Talking up gas and weighing the options

Malcolm Latarche
Malcolm Latarche

20 October 2016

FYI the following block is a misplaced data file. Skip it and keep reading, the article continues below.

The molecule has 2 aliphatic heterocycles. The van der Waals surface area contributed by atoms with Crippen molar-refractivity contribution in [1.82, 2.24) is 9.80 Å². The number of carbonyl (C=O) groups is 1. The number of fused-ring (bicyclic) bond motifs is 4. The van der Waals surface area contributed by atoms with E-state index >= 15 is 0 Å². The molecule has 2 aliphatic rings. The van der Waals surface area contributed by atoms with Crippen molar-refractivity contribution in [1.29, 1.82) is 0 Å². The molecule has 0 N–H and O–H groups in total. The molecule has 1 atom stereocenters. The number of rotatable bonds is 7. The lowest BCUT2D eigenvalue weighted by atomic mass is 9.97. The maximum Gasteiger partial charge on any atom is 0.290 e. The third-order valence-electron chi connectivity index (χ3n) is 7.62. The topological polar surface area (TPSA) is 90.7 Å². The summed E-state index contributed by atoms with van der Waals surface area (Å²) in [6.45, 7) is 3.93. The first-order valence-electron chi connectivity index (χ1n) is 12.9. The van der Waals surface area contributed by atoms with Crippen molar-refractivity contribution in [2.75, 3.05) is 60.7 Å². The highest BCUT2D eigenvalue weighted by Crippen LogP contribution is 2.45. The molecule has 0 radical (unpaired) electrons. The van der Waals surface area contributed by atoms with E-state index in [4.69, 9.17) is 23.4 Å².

With emissions and the availability of ultralow sulphur fuel availability high on the agenda for next week’s MEPC, the cross-industry coalition SEA\LNG has highlighted the ability of the LNG sector to meet the future emissions requirements of the global shipping industry. The recently formed coalition has issued a position statement which outlines the benefits of LNG as a marine fuel and offers its support for the implementation of MARPOL Annex VI for the prevention of air pollution by ships. The coalition supports the implementation of the MARPOL Annex VI for the prevention of air pollution by ships and believes the implementation date decision for the marine fuel sulphur cap needs to rest with the Member States comprising the MEPC. While there are movements in establishing an LNG bunkering infrastructure there are some very big obstacles still to clear if it is to become widely established. As the SEA\LNG coalition points out there are 86 LNG-fuelled ships in operation worldwide (excluding LNG carriers) and a further 95 on order. That may represent a big investment and a growing acceptance but not all of the vessels operate on LNG entirely and most are still burning fuel oil most of the time. In the Norwegian offshore sector where support for LNG has been high, some owners are publicly regretting the extra capital outlays as charterers refuse to pay premiums for these green vessels. It is true that the number of new orders for gas vessels is increasing as an overall percentage of the orderbook as proponents of LNG proudly point out but whether that is a real improvement over previous years or just a reflection of the low-level of new orders is anybody’s guess. More to the point even today the number of new orders means it will be a good many years before LNG becomes much more than a niche fuel. A 2020 date for the new global sulphur cap might increase enquiries for conversions of existing ships but there will be a lot of calculating needed to weigh the costs of scrubbers, distillates and conversions and the possible need to meet changed EEDI requirements if the changes to the ship or its engine are considered as major under the appropriate rules.